Andrew Sanderson talks about his expressive image of a canal in Manchester and how, by breaking the rules of composition, you can create successful images

Photo Insight with Andrew Sanderson

A renowned photographer, tutor, author and Ilford Master Printer, Andrew Sanderson offers practical tips on working with film and traditional darkroom techniques

This image was taken in an area of Manchester near Whitworth Street. Anyone living there will know exactly where this particular photograph was taken. The picture was produced around 20 years ago as part of a series of work about architecture in Manchester. Architectural photography, traditionally, has always been clear, crisp and shot using a large-format camera. Sometimes the image is in black & white and sometimes it’s in colour. The reason you see such vivid images is that the photographs are often produced for a client who wants to show off their building. However, I was so taken with Manchester’s architecture that I wanted to create something that was a little more expressive. It demanded to be treated in a different way.

I shot my images on 35mm and then produced paper negative prints. That is what has given the picture you see here its texture and the contrast. It has created a kind of drama, and a lot of the picture’s expressive quality essentially comes from the degradation of the image. It’s like the work from the Photo-Secessionists, who promoted photography as a fine art. It’s about achieving an impressionistic, artistic look that could be a charcoal drawing or an etching. You’re left with strong shapes. I have often found that fine detail is a slight drawback in large-format photography.

There is something lovely about using large negatives and getting beautiful prints from smooth negatives, but your subject matter has to be selected carefully. The detail can sometimes be all that people look at, which means they’re not focusing on the composition. They are just seeing what the camera can achieve on a technical level. For that reason, I’m drawn towards alternative processes such as paper negatives and gum printing.

This shot was taken from a bridge looking down onto the canal. From this perspective, at this time of day, the light was in the right place and it happened to coincide with the people you see on the left walking on the pavement. When I showed this picture to some friends they said it made them think of the kinds of German Expressionist films that appeared throughout the 1920s, particularly Fritz Lang’s 1927 film Metropolis. Once they said that, it was all I could think about every time I looked at the shot.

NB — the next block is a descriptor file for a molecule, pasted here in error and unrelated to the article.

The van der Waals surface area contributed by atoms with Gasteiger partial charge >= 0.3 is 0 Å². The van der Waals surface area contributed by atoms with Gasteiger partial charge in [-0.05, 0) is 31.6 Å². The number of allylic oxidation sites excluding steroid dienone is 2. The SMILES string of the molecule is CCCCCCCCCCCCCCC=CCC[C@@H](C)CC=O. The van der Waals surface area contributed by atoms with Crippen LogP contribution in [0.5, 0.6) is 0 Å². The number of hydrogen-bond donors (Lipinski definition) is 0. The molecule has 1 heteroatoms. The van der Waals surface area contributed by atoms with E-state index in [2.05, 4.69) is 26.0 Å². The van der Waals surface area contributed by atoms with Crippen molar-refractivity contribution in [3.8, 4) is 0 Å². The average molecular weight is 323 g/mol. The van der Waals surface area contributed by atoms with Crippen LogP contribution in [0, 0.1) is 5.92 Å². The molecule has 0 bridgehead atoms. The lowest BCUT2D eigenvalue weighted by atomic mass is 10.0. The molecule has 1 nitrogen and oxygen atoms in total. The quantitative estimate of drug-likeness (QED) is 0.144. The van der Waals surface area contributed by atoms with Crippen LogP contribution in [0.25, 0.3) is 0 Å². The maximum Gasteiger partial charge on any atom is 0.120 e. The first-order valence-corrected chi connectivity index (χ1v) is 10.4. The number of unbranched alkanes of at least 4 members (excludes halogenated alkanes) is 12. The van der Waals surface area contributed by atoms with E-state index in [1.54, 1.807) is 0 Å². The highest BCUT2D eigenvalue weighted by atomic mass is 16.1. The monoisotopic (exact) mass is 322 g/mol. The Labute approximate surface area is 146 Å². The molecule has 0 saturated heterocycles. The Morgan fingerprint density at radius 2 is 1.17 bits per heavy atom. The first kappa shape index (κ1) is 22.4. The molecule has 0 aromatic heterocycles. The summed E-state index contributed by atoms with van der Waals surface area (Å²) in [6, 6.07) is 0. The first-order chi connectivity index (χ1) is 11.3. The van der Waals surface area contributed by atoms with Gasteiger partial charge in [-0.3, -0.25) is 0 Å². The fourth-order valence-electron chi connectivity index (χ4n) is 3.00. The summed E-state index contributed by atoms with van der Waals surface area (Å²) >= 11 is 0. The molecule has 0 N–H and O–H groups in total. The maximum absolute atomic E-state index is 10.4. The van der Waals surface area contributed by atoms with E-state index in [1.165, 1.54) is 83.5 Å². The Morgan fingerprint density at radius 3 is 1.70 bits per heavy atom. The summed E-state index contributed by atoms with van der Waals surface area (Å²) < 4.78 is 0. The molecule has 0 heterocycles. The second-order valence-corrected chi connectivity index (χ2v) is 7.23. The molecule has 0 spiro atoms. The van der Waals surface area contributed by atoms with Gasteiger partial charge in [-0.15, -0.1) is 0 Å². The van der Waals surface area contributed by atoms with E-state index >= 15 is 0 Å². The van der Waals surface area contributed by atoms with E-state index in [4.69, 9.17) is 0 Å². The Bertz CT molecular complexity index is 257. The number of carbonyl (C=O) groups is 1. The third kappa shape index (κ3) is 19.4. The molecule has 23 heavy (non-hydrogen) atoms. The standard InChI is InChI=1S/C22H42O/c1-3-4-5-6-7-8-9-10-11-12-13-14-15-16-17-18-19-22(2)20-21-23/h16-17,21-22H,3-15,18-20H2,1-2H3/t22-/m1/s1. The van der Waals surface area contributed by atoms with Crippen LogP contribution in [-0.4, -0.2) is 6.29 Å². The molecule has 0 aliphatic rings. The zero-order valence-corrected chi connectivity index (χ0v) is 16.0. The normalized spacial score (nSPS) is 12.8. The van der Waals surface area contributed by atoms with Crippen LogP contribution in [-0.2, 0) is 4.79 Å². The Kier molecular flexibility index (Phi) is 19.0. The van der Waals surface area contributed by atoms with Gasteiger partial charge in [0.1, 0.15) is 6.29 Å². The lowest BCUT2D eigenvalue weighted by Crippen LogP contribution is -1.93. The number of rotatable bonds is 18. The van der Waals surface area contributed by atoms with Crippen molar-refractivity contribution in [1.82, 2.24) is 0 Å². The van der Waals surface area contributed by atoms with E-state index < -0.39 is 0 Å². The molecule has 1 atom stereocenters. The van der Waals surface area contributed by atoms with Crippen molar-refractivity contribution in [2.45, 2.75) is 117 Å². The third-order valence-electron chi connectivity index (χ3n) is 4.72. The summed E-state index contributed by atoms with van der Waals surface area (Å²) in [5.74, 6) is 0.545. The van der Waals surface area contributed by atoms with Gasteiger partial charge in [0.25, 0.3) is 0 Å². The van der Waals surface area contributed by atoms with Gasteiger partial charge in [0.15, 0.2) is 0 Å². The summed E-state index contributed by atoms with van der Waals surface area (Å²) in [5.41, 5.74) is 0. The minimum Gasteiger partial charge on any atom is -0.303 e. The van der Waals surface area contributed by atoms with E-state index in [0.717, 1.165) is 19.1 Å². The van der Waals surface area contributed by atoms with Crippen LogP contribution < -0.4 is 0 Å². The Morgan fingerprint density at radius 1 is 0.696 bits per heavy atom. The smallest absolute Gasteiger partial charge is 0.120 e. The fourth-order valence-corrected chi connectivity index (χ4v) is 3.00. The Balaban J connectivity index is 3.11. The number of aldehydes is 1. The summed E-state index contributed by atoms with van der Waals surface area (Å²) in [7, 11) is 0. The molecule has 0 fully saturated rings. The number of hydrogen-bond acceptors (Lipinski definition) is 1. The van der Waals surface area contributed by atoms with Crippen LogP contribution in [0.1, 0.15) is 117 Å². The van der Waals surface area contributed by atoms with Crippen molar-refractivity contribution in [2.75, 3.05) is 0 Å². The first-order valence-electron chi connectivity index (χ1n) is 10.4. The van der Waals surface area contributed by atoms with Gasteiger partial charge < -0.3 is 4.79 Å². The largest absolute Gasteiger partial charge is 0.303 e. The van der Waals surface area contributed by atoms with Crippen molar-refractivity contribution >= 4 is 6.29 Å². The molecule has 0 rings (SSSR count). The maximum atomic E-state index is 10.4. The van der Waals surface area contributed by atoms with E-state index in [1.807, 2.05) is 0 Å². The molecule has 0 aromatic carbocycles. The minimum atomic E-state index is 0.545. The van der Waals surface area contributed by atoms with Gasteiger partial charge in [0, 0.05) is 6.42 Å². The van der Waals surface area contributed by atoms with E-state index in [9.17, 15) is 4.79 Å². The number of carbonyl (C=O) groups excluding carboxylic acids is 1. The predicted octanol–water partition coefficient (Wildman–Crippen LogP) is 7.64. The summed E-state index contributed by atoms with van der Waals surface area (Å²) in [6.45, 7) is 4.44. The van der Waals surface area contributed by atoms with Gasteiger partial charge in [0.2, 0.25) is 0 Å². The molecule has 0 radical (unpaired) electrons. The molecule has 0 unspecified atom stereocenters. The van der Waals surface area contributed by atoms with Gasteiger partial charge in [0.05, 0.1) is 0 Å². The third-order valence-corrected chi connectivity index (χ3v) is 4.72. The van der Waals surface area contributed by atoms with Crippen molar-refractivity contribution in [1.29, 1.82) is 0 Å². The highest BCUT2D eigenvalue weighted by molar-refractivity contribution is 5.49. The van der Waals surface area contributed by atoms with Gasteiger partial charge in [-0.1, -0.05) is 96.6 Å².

The inclusion of the people on the left adds a sense of mystery. More than that, it lends the image balance and a kind of symmetry. I could have waited until they were out of the frame, but something crucial would have been lost. In a sense, it would have been empty. When you’ve got figures walking in a shot, it is always a little tricky to capture them in a way that doesn’t make them look awkward. It could be that the legs look a little strange. If you’ve got three people walking, as in this shot, the timing is crucial. The legs need to be in a good position and each individual needs to be spaced out at just the right distance. If you get it wrong, it takes the edge off the image.

If you look at the gap between the buildings in the distance, there is a vertical line of sky that is reflected in the water of the canal. It’s pretty central to the shot and provides a good access point for the viewer’s eye. Then you have a cross line where the black pipes stretch from building to building. Again, they’re fairly central to the image. On the left-hand side of those pipes is a long, white, vertical line. That provides a balance with the strip of sky and its refection. There’s further balance in the slope of the roof on the right with the windows on the left. All these things are instinctive – it’s only in retrospect that I notice them.

This should be an uncomfortable and oppressive image in many ways, but because of the composition the eye is drawn, quite comfortably, into it. This is something that has to occur naturally when taking a photograph. If you think too much about composition, you’re going to miss your shot. It can also mean you become predictable in what you produce.

I’m a tutor at a college teaching photography and every so often my students will show me an image where they’ve followed the Rule of Thirds or the Golden Section. I always tell them to forget about that and create something unique, something interesting. There’s more to photography than following the rules of composition. I tell people to go into an art gallery and look at some of the beautiful paintings they have there. Look at the composition and notice how the painters don’t seem to be following any set rules. There doesn’t seem to be any established ideas of composition, so you start to ask questions. Why do these paintings work? How is my eye drawn into the scene? When you’ve looked at a lot of good work, you’ll begin to see your shots from an instinctive level.

Andrew Sanderson was talking to Oliver Atwell

If you would like to read more about paper negatives, Andrew’s book Paper Negative Photography is available from, price £15